Problems with the clarinet in the 18th century

 

Until the mid-18th century, most clarinets only had two keys. The range of the instrument extended from F3 to G4 through the tone holes only. Pressing the upper key could produce a4, and pressing both the upper and lower keys could produce B4. By overblowing, the notes C5 to G6 could also be played. However, B4 was rarely used due to poor intonation. Therefore, a third key was later added to the instrument, which also changed the lowest note to E3. [1]

There were numerous problems with the 18th century instrument. The tone quality of the forked notes differed from the others, and the intonation of certain notes was not good. This had several reasons.

  • Firstly, the technical level of musical instruments did not allow for chromatic playing. For modified tones, the imperfection of the instrument often had to be corrected by pulling out the mouthpiece or changing the mouth position.
  • Secondly, the clarinet overblows in the twelfth, not the octave. Therefore, several completely different notes belong to one tone hole.

This has made it extremely difficult to create a clarinet with perfect intonation (even to this day).

 

 

The solution

 

Instrument makers produced differently pitched instruments to circumvent the intonation difficulties by exchanging them. Therefore, in addition to the earlier instruments pitched in D and C, G-, B-, A-, and Bb-clarinets also appeared. However, this did not solve the problem, because in addition to the intonation not being improved on individual instruments, musicians in orchestras had to buy several different instruments and adapt to their characteristics. Frequent instrument changes caused difficulties with intonation due to the cooled instrument bodies. In addition, the change was inconvenient due to the different sizes of mouthpieces. Nevertheless, I believe it is important to mention that musicians and composers appreciated the differently pitched clarinets because they could create completely different timbres with them. Carl Baermann  writes as follows in his book "Vollständige Clarinett Schule" about this phenomenon:

"This is the period in which Iwan Müller made his restless attempts and wanted to establish a normal B-clarinet on which one should be able to play with ease in all keys, thus avoiding the annoying change between A- and C-clarinets in the orchestra. However, the sound of the A- and C-clarinet is so different in character from that of the B-clarinet that even if he had succeeded in the technical construction of such a normal clarinet to perfection, it would never have found acceptance with the better composers, as the tonal effects of the different clarinets produce effects which the composer endowed with a fine sense of tone will not want to do without." (Translated from German) [2]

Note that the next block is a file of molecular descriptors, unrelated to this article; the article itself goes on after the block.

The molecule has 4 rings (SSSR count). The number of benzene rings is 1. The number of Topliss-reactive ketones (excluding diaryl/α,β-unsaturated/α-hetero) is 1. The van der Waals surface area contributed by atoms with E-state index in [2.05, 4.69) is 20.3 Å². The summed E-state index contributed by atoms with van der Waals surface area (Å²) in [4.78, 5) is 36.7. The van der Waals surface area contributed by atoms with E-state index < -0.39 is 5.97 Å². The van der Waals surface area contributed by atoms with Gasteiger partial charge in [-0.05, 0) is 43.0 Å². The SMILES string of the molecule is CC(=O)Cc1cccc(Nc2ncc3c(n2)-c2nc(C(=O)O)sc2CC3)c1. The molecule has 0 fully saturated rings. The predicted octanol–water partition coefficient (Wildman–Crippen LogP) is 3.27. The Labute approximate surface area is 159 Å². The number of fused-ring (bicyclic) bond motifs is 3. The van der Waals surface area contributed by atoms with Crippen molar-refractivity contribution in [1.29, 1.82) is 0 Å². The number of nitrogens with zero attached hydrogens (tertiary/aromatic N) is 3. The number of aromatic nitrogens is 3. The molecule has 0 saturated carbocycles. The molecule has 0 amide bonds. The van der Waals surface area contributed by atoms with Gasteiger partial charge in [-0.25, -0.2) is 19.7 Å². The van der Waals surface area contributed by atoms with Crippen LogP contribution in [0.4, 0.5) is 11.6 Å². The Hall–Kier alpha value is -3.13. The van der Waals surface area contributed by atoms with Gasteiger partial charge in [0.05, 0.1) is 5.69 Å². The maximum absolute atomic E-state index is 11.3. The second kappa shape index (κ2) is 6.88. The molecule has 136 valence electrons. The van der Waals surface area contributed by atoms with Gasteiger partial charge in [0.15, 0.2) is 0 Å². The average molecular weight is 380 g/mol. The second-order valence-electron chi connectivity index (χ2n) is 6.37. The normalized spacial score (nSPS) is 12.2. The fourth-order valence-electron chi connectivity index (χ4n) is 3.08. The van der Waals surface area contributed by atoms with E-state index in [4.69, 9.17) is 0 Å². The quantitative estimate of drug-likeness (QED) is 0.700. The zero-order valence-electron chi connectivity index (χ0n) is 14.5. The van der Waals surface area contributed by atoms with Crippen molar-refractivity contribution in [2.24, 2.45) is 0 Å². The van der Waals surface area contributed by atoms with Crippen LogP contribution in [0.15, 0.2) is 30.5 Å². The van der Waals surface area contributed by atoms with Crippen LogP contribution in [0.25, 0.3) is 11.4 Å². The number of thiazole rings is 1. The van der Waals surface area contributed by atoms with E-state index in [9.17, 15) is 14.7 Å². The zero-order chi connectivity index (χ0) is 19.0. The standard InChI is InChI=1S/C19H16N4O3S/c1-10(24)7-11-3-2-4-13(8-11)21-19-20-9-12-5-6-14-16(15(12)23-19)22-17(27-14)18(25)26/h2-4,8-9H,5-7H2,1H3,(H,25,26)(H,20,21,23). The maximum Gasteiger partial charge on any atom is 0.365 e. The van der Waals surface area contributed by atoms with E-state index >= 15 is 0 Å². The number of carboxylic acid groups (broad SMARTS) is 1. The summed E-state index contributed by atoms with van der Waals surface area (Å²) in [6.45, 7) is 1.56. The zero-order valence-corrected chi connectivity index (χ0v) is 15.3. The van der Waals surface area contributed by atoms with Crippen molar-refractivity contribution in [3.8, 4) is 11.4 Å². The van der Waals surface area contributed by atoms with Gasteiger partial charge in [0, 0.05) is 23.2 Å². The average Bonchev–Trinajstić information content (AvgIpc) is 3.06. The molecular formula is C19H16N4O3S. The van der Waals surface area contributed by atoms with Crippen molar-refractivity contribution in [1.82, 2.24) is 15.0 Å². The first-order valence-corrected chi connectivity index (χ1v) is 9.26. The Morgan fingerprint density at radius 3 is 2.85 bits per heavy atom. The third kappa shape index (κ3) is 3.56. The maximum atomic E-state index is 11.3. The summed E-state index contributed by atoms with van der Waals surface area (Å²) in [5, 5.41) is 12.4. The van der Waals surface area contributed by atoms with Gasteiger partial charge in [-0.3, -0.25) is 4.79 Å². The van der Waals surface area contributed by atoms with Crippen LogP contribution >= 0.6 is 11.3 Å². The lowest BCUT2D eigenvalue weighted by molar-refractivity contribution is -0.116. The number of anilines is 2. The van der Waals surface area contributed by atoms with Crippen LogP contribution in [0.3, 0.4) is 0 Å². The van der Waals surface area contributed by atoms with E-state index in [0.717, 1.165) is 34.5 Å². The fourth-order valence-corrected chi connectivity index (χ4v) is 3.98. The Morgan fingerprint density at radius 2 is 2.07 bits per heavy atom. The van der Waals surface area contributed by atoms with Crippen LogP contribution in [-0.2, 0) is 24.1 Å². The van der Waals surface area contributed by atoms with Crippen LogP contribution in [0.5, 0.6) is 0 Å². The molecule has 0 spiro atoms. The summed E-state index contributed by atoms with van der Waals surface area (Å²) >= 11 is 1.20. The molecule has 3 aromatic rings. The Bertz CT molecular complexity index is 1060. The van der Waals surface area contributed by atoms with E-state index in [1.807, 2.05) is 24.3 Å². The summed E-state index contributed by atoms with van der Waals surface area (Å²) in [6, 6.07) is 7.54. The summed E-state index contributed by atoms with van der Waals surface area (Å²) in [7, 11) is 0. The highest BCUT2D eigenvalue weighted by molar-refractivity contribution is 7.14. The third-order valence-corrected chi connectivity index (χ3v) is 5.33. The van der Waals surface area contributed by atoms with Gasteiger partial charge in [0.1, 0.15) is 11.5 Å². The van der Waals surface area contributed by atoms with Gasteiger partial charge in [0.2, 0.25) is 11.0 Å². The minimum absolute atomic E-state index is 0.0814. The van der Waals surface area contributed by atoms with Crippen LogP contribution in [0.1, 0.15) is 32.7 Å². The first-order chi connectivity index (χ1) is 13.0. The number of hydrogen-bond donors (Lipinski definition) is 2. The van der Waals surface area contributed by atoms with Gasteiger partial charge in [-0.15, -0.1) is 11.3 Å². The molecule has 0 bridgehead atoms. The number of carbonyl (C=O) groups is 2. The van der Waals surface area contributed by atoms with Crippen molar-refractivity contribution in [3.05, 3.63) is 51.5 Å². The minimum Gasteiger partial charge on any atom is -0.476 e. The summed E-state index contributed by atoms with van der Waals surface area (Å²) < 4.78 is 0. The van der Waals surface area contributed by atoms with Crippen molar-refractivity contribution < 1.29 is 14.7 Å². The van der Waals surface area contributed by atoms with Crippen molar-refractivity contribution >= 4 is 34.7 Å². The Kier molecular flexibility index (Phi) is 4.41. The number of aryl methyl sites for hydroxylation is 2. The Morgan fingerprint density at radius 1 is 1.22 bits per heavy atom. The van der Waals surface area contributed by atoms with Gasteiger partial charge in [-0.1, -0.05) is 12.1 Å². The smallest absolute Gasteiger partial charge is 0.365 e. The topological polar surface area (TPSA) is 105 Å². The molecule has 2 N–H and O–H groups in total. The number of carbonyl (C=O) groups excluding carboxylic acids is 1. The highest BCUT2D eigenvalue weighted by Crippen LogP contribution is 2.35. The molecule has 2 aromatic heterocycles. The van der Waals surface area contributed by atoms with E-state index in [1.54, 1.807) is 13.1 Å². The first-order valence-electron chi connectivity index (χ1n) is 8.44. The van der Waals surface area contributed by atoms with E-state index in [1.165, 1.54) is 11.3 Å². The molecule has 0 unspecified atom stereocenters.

How did the role of the clarinet change?

 

At the end of the 18th century, the role of the clarinet began to change. Composers began to prefer using the lower ranges of the clarinet, and the earlier bright tones were replaced by warmer tones that were also suitable for expressing much deeper emotions. Perhaps the greatest pioneer in this field was Wolfgang Amadeus Mozart (1756-1791), who wrote his most famous work for clarinet in this way, the A major clarinet concerto. This also motivated later composers to use the entire range of the clarinet.

 


[1] Vienna Symphonic Library: Clarinet in Bb – History. [Online] available at: https://www.vsl.co.at/en/Clarinet_in_Bb/History (24.04.2019).

[2] Baermann, Carl: Vollständige Clarinett-Schule von dem ersten Anfang bis zur höchsten Ausbildung des Virtuosen. Offenbach am Main, 1864, S. 2.

 

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